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Making the Best of It
By Margaret Black

A Thousand Years of Good Prayers: Stories

By Yiyun Li

Random House, 205 pages, $21.95

For all its modest length, A Thousand Years of Good Prayers hides many treasures. This debut collection of 10 stories by Yiyun Li treads cross-cultural territory familiar to readers of Jhumpa Lahiri’s Interpreter of Maladies or Monica Ali’s Brick Lane or Zadie Smith’s White Teeth, but in Li’s tales all the tensions and conflicts occur due to collisions of culture within one country: China. It’s the radically changing political scene that generates most of the friction.

The stories take place in burgeoning, post-Mao, capitalist China. But even very young children drag forward pasts that are unimaginably different from the present, while at the same time they try to fathom—or just survive—age-old cultural norms that have become horribly twisted by circumstances during the revolutionary era. In “Death Is Not a Bad Joke if Told the Right Way,” a girl sits uncomfortably on the sharp-edged neck of a stone lion (decapitated during the Cultural Revolution) that guards the entryway to a once-grand family courtyard. She is taking “a break from being someone’s daughter,” having been sent by her judgmental elite mother to spend the summer with Mrs. Pang, her old nanny and a former Class Enemy. In addition to fantasizing about the joys of being an orphan, the girl reflects on the neighbors:

Mr. and Mrs. Song started as tenants, renting the room at the western side of the quadrangle, but they stopped paying when Mr. Pang was kicked out of his working unit as an enemy of the People. Mr. and Mrs. Song stayed, claiming themselves to be the legal owners of the room. During the years of their occupancy, they demolished Mr. Pang’s flowerbed and built a kitchen on the spot. They installed clotheslines between Mr. Pang’s pomegranate tree and grape trellis, their flagging underwear the permanent decoration of the yard. They produced four sons, and the six of them are still living in one room, the youngest son already sixteen and the oldest twenty-three.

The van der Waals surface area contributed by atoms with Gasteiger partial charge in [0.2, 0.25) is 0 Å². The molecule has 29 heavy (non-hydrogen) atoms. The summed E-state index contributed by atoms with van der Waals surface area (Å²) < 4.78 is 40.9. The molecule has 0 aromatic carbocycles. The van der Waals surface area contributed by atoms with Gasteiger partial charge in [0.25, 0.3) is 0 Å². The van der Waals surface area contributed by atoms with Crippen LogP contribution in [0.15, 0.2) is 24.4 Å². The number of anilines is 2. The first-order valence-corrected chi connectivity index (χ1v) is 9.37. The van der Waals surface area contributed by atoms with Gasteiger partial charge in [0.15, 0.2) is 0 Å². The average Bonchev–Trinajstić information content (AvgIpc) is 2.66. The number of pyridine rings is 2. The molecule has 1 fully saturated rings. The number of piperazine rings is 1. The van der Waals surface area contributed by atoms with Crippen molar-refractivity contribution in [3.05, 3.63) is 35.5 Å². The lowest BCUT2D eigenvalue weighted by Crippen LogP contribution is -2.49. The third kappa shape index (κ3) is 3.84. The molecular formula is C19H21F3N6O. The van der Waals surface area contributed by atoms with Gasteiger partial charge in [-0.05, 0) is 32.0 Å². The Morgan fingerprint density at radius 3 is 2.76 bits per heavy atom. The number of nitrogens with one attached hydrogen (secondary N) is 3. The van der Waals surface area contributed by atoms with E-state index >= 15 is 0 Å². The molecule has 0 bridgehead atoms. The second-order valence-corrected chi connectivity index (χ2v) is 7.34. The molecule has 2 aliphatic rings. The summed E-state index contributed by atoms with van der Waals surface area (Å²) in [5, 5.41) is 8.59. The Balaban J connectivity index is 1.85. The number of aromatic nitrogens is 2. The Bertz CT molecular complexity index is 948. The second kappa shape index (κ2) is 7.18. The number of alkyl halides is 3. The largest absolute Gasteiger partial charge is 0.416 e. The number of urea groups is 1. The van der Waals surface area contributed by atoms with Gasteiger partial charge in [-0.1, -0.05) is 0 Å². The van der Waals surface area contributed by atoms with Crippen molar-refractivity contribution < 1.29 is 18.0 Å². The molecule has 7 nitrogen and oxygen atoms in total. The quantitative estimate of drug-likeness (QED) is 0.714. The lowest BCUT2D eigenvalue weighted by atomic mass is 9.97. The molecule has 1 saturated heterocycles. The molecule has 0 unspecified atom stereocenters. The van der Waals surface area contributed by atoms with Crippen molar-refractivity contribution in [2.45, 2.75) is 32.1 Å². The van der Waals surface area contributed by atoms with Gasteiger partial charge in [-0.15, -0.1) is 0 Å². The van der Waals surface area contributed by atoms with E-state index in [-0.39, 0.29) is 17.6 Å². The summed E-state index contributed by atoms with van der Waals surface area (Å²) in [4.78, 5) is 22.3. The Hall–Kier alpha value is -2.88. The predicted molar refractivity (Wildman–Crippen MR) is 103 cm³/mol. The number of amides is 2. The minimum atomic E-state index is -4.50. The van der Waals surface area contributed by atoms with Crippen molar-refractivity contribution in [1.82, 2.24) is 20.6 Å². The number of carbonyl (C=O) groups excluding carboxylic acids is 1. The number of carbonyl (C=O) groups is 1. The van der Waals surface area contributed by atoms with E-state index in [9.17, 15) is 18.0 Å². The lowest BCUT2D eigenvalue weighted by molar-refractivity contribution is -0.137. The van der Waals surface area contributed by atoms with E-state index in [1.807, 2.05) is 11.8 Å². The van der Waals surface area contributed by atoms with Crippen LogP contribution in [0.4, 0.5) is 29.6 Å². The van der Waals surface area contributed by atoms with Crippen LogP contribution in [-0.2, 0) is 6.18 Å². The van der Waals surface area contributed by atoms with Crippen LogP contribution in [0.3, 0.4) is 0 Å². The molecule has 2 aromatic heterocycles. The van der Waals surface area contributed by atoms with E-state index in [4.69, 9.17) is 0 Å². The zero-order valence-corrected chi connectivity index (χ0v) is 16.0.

Fond as she is of Mrs. Pang, the girl still likes the wild, unemployed Song boys and their scabrous talk. At summer’s end, on the bus ride home, her mother bawls her out publicly for bad behavior: “ ‘I have to admit twice my mistake,’ the girl says, ‘once to my mother and then in a louder voice so that all the passengers can hear me.’ ” In revenge, she quietly hums an outmoded song: “The Party is dearer than my own mother. My mother only gives me a body. It is the Party who gives me a soul.” Not only is the story a penetrating study of complicated individual characters, but it’s also a short course in 20th-century Chinese history as well.

In “Immortality,” a tale about a young man who looks like Chairman Mao, the narrator remembers Mao’s famous boast that the Americans could atom bomb China all they liked: “If half of us are killed, we still have two hundred and fifty million,” and these would double themselves in no time. After Mao’s death, rumors began spread about the fifty million dead because of famine and political persecution. “But if you looked at the number closely,” the narrator observes, “you would realize it is far less than what the dictator was once willing to sacrifice to American nuclear bombs. So what is all the fuss about?”

But above and beyond history, the author has a firm, unsentimental grip on how individuals strive to grab happiness in a less-than-encouraging world. A homosexual doctor harassed by the government first for his advocacy of gay rights and then for writing about AIDS escapes to America by marrying a lesbian. Three talented young intellectuals in a godforsaken village plot to emigrate, but one is cheated and later will not leave even when the opportunity arises. First cousins marry against the wishes of their families and produce a brain-damaged daughter whom they hide for the rest of her life. A retired math teacher goes to a stockbrokerage each day to follow the progress of a fictional investment portfolio. An old spinster agrees to an arranged marriage in order to eat.

Yiyun Li tells terrific stories. “Persimmons,” a tale practically chanted by a chorus of peasants watching the drought ruin their crops, their animals, and their livelihood, praises the actions of a heroic neighbor who murdered 17 people. “Immortality” takes place in a town that’s a story in itself: For hundreds of years it used to deliver eunuchs (“though out of reverence we call them Great Papas”) to serve at the imperial court and received back from these mutilated men the money the rest of the town lived on.

Li, a native Chinese, writes beautifully nuanced English, so clear and precise that when you come across the odd syntactical error or ill-chosen word, you want to shake the translator, only there isn’t one. You wonder why the editors didn’t bother to question these small stumbles.

But in the end it’s her characters and vision that makes the difference in Li’s work. The father in the title story tells an Iranian woman who can’t understand a word he’s saying, “It takes three thousand years of prayers to place your head side by side with your loved one’s on the pillow. For father and daughter? A thousand years, maybe. People don’t end up randomly as father and daughter.” Perhaps not. But in this author’s world it certainly does take that thousand years of good prayers.

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